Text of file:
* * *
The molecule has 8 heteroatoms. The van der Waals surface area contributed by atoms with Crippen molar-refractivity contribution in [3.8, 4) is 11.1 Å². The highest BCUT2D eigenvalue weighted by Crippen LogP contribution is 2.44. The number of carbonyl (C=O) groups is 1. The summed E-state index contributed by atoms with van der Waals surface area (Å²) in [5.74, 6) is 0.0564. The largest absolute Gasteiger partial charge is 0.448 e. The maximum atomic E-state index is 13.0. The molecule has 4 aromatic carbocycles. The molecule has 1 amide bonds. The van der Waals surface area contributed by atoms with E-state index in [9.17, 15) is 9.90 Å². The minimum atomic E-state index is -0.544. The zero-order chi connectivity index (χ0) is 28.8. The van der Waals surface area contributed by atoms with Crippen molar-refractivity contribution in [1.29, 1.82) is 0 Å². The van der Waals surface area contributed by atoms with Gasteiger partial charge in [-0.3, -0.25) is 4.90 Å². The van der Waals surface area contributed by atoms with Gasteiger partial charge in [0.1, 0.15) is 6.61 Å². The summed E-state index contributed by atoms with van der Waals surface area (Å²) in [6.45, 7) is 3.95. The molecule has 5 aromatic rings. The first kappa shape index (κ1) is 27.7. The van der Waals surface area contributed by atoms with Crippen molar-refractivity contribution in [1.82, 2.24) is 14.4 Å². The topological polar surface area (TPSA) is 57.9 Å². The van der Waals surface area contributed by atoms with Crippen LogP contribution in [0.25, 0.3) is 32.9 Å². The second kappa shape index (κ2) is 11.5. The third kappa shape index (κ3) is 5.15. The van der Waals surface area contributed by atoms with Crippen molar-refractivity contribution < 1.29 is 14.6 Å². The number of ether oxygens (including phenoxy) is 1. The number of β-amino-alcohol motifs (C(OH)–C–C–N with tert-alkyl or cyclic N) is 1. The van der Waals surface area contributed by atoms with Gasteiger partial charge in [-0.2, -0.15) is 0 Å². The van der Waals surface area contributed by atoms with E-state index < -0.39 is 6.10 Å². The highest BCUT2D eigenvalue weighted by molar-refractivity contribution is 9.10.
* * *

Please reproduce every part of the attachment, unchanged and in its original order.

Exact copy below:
The molecule has 8 heteroatoms. The van der Waals surface area contributed by atoms with Crippen molar-refractivity contribution in [3.8, 4) is 11.1 Å². The highest BCUT2D eigenvalue weighted by Crippen LogP contribution is 2.44. The number of carbonyl (C=O) groups is 1. The summed E-state index contributed by atoms with van der Waals surface area (Å²) in [5.74, 6) is 0.0564. The largest absolute Gasteiger partial charge is 0.448 e. The maximum atomic E-state index is 13.0. The molecule has 4 aromatic carbocycles. The molecule has 1 amide bonds. The van der Waals surface area contributed by atoms with E-state index in [9.17, 15) is 9.90 Å². The minimum atomic E-state index is -0.544. The zero-order chi connectivity index (χ0) is 28.8. The van der Waals surface area contributed by atoms with Crippen molar-refractivity contribution in [1.29, 1.82) is 0 Å². The van der Waals surface area contributed by atoms with Gasteiger partial charge in [-0.3, -0.25) is 4.90 Å². The van der Waals surface area contributed by atoms with Gasteiger partial charge in [0.1, 0.15) is 6.61 Å². The summed E-state index contributed by atoms with van der Waals surface area (Å²) in [6.45, 7) is 3.95. The molecule has 5 aromatic rings. The first kappa shape index (κ1) is 27.7. The van der Waals surface area contributed by atoms with Crippen molar-refractivity contribution in [1.82, 2.24) is 14.4 Å². The topological polar surface area (TPSA) is 57.9 Å². The van der Waals surface area contributed by atoms with Crippen LogP contribution in [0.25, 0.3) is 32.9 Å². The second kappa shape index (κ2) is 11.5. The third kappa shape index (κ3) is 5.15. The van der Waals surface area contributed by atoms with Crippen molar-refractivity contribution < 1.29 is 14.6 Å². The number of ether oxygens (including phenoxy) is 1. The number of β-amino-alcohol motifs (C(OH)–C–C–N with tert-alkyl or cyclic N) is 1. The van der Waals surface area contributed by atoms with Gasteiger partial charge in [-0.2, -0.15) is 0 Å². The van der Waals surface area contributed by atoms with E-state index < -0.39 is 6.10 Å². The highest BCUT2D eigenvalue weighted by molar-refractivity contribution is 9.10.